SBD/May 10, 2013/Colleges

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  • Iowa Adhering To Big Ten Request On FCS Teams; Could Keep Northern Iowa Game

    Iowa is again slated to play Northern Iowa again in '14 and '18

    Iowa AD Gary Barta on Thursday confirmed the school in the future will not be "scheduling any other FCS schools," following through on a policy the Big Ten first discussed earlier this year. Barta appeared on ESPN's "College Football Live" and said, "We just want to make sure that our conference is well positioned, so we just talked about strengthening our schedule." Barta noted every school in the conference is "taking a look at contracts they already had in place" regarding FCS opponents. Iowa is scheduled to play Northern Iowa in '14 and '18, and Barta said the school could "look at the possibility of an exception because they’re an in-state school and because they’ve perennially been in the top 10 in the country at that level” ("College Football News," ESPN, 5/9). In Iowa, Marc Morehouse noted the Hawkeyes play Missouri State this year and have future games scheduled with Illinois State and North Dakota State (THEGAZETTE.com, 5/9). Meanwhile, in Baltimore, Jeff Barker cites sources as saying that Maryland may "drop at least some of their planned games with FCS schools in future seasons" once it enters the Big Ten in '14. The schools include James Madison, Richmond and Howard. While it is "too soon to say which games might be cut, the school said it would honor all existing contracts." UM's FCS games "typically don't draw as well as others." The school opened '12 with a game against William & Mary that drew 31,321 to Capital One Field at Byrd Stadium, marking the program's "lowest home attendance of the season" (Baltimore SUN, 5/10).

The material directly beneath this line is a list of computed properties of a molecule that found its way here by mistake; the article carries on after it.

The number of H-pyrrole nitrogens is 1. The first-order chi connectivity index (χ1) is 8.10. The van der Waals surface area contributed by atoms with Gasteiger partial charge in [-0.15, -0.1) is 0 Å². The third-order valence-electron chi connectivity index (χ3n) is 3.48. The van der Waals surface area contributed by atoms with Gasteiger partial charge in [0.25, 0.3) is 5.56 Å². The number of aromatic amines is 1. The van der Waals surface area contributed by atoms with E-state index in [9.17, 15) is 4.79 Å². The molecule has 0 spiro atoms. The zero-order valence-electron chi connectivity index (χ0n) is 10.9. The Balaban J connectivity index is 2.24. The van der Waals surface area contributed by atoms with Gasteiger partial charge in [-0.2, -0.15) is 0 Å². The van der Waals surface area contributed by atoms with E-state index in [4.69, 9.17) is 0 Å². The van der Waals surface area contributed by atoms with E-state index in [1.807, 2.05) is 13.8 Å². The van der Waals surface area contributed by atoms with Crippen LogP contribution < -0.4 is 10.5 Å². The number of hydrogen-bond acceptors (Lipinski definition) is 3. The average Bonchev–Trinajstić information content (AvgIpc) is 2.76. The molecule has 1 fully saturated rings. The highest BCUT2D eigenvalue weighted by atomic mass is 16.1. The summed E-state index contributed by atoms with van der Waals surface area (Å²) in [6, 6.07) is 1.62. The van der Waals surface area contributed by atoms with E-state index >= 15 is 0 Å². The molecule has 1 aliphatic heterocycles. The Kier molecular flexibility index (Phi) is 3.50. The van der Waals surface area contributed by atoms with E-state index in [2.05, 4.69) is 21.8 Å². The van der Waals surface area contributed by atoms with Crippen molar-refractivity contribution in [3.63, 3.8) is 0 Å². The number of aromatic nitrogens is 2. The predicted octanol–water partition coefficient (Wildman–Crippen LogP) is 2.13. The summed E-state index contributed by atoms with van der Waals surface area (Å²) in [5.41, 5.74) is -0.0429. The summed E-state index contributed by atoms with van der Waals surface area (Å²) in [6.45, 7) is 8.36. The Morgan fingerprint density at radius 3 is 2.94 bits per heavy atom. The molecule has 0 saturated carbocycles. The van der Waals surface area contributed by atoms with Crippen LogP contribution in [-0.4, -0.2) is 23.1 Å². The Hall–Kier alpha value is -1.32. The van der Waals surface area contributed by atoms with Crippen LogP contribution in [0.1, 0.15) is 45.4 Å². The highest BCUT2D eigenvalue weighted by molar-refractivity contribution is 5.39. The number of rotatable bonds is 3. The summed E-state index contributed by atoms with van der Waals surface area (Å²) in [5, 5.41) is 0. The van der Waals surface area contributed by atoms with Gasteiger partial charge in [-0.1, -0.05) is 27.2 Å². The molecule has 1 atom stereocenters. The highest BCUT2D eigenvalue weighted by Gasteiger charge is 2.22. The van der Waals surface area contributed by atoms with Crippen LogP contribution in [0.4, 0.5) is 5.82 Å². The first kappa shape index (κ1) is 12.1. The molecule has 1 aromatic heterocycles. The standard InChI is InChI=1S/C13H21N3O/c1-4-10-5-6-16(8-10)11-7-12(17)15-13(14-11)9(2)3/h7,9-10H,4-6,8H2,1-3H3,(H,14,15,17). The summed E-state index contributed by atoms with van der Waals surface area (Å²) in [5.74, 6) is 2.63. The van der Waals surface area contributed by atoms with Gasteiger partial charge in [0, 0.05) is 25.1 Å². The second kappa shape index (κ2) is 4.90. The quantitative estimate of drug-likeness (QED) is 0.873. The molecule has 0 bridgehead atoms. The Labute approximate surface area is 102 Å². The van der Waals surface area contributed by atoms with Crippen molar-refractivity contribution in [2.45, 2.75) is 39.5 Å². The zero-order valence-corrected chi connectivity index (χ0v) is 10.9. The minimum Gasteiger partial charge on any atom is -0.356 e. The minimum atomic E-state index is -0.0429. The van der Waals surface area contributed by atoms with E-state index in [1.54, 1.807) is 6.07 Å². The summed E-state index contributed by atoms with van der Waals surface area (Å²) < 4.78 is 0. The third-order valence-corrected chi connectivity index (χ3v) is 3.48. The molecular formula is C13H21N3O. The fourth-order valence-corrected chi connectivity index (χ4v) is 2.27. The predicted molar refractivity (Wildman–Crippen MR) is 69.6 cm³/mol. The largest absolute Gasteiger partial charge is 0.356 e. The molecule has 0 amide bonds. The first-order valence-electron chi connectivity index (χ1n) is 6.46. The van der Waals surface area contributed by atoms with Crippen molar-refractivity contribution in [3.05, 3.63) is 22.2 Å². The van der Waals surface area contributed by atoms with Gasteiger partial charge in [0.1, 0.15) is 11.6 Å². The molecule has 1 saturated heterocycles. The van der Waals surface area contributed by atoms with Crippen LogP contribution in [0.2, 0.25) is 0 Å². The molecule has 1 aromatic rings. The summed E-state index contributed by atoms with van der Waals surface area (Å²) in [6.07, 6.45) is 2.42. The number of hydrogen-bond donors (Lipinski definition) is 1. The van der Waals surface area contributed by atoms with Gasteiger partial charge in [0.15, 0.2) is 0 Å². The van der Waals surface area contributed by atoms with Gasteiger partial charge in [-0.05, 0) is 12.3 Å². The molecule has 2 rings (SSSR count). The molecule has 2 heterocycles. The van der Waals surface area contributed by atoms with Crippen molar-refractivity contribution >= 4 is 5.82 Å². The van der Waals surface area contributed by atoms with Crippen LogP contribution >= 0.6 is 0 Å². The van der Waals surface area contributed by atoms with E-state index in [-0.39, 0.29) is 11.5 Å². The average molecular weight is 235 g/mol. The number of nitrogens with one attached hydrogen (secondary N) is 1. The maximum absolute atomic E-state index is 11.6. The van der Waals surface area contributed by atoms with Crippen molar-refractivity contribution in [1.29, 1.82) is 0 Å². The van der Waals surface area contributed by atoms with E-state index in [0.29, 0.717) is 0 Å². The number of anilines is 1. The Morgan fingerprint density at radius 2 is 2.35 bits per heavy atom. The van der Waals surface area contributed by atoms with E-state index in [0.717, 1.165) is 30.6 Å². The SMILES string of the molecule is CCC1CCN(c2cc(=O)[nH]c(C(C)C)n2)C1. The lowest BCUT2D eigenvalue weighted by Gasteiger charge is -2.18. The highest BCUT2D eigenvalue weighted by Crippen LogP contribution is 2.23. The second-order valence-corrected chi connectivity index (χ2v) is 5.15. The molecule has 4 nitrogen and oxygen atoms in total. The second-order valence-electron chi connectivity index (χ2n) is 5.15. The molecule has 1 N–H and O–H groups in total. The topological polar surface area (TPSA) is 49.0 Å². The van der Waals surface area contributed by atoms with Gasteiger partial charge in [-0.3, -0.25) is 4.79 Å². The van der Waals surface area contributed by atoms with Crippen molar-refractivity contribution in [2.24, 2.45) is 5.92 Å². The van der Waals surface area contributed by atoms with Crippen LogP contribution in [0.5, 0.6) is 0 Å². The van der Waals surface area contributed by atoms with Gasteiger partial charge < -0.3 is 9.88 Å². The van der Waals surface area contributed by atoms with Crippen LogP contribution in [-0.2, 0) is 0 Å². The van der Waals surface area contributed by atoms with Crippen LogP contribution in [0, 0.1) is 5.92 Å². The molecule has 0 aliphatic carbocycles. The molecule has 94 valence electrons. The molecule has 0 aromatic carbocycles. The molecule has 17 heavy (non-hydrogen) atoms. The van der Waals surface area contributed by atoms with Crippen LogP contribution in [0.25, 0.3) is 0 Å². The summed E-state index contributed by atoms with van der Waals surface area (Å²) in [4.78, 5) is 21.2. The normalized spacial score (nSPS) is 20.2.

FINANCIAL LIFELINE FOR SMALL SCHOOLS: ESPN’s Mark May said games against FCS schools should not be eliminated and that each FBS school "should be allowed to play one FCS school" per year, but no more than one. ESPN’s Andre Ware said FCS schools financially benefit more than the FBS schools from these matchups, as they "run part of their football budget on these types of games and scheduling." May said, “Monetarily for the smaller schools, it's a huge pay day. ... They make more in that one big game against an Alabama or an Arkansas than they do for the rest of the season” (“College Football Live,” ESPN, 5/9).

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